5 Greatest Baseball Players of All Time (and Honorable Mentions)
The history of baseball is riddled with some of the greatest athletes of all time. These “greatest” athletes, which stem back to the very early days of baseball (remember: baseball’s first game was in 1846!) and reach the present day, have attained world records, made heart-stopping plays, and are now world renowned for their impressive gameplay.
We all know or have at the very least heard utterances of the “greatest baseball players of all time,” like Babe Ruth, Lou Gehrig, Mickey Mantle, Joe DiMaggio, and so on. But, what is truly so astounding about these Baseball Hall of Famers?
That’s precisely what we aim to tackle here today. Regardless of if these players used Rawlings baseball bats, Louisville Slugger bats, or pieces of driftwood, they were truly remarkable and helped in shaping baseball into what we know it to be today. But, what did these players do that was so impressive, so much so that we continue to be in awe of them? Let’s take a look at just five of the greats and what they did to really “WOW” the world.
Disclaimer: these incredible athletes are in no particular order, so try not to disparage us in this article (for that reason, at least!).
Babe Ruth has been arguably titled the greatest baseball player of all time. The Great Bambino played Major League baseball from 1914 to 1935, a whopping 22 years, beginning with the Boston Red Sox but mostly playing with the New York Yankees. He was both a left-handed pitcher (for the Sox) and an outfielder (for the Yankees).
In 1919, he broke the league’s most home runs hit in a season record that was 27 home runs with 29 home runs. The following season, he obliterated his own record with a whopping 54 home runs– and no one else in the league even reached 20.
He ended his career with a batting average of .342, 714 home runs, 506 doubles, 2,174 runs, 2,873 hits, and 2,214 RBI. His pitching career, albeit short, was also phenomenal. Between 1916 and 1917, he pitched 650 innings with an overall 1.88 ERA.
Mickey Mantle is yet another nearly miraculous baseball player. The Mick played center field, right field, and first base for the New York Yankees from 1951 to 1968. One of the many reasons why he is so well known is because he was one of the greatest all-around players but especially one of the best switch hitters in the game– ever.
At the end of his career, he had an astounding batting average of .557, 2,415 hits, 536 home runs, and 1509 RBIs. Let’s not forget his stolen base percentage, which was the highest in history when he retired (he was safe 3 out of 4 times he stole!). Plus, he was and remains the only player in history that hit 150 home runs from both sides of the plate!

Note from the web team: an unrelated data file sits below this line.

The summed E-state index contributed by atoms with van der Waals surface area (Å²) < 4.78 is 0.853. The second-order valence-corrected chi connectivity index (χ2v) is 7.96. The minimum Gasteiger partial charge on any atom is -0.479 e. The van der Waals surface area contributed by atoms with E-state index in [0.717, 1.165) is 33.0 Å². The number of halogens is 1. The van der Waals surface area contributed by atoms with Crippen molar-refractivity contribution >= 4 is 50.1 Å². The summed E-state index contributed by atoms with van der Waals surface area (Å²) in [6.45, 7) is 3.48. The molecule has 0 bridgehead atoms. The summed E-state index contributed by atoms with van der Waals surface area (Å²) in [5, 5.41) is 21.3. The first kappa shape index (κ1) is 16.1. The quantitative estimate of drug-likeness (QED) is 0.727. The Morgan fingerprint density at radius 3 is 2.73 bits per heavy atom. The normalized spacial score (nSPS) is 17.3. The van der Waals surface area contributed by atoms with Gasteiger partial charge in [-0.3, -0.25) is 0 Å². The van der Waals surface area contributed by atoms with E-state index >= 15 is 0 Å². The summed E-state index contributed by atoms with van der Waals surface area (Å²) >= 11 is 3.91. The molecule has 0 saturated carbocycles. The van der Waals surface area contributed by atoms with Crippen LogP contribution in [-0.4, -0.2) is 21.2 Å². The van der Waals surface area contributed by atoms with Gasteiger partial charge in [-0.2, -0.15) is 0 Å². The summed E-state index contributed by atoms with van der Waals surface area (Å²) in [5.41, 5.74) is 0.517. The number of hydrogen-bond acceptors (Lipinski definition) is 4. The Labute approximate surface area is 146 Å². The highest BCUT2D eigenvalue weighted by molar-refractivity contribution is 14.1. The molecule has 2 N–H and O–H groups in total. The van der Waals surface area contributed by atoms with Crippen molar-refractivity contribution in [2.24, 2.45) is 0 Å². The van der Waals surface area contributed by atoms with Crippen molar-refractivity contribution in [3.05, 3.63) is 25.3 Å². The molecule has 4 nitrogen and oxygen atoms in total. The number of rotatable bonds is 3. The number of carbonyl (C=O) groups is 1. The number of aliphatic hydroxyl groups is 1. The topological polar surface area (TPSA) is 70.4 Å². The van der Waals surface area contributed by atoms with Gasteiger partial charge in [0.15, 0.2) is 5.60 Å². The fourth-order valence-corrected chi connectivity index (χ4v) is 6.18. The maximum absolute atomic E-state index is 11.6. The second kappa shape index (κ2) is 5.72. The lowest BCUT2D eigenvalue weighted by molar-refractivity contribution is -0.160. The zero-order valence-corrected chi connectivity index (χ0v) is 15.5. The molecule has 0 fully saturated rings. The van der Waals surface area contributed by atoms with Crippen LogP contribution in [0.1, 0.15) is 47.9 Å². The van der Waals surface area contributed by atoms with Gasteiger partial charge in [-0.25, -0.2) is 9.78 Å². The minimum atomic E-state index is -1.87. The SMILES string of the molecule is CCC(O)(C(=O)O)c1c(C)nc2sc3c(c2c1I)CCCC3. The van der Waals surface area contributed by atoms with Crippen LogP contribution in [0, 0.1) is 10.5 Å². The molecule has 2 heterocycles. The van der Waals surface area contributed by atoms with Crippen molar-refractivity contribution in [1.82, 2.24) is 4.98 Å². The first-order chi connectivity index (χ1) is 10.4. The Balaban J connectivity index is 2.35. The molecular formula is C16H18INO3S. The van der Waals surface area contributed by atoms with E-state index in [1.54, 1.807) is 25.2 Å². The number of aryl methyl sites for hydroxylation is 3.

Barry Bonds has been celebrated for being one of the best all-around players in baseball history. He played 22 seasons, which was split between the Pirates and the Giants, from 1986 to 2007. For his offensive game, he shocked all in 2001 in particular where he broke two records: one for the most home run records in a career (762) and in a single season (73).
For all this impressive play, he won the MVP award seven times– and no other player has won the award more than thrice. He ended his career with 762 home runs, 2,935 hits, 1,996 RBIs, and a batting average of .298.
Lou Gehrig played alongside Babe Ruth on the New York Yankees, hitting in the fourth batting spot, which was why he chose to wear the number 4. Gehrig is well known for his resilience, which was portrayed chiefly by his playing 2,130 consecutive games at first baseman.
He played 17 seasons overall, but his numbers were truly mesmerizing for such a “short” career: .340 batting average, 1,995 RBIs, 1,888 runs, and 493 home runs.
Ted Williams, more specifically Theodore Samuel Williams, was a left fielder for the Boston Red Sox from 1929 to 1960. He would have had a longer career, but it was interrupted by military service and he missed the seasons 1943-45 and most of 1952 to 1953. However, during his 19 years in the MLB, he was an All-Star for 19 seasons and truly made an unequivocal impact.
It’s really no wonder as to why, though. He is well-known now to be the last MLB athlete to hit a .400 batting average (in 1941). During his career, he also hit 521 home runs, had a batting average of .344, and had 1,839 RBIs. At his final at-bat on September 28th, 1960, he even hit a home run.
Ty Cobb Honus Wagner
Hank Aaron Greg Maddux
Joe DiMaggio Randy Johnson
Alex Rodriguez Mike Trout
Willie Mays Rickey Henderson
Roger Clemons Tom Seaver
Stan Musial Pedro Martinez
Walter Johnson Cy Young
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- Blog Admin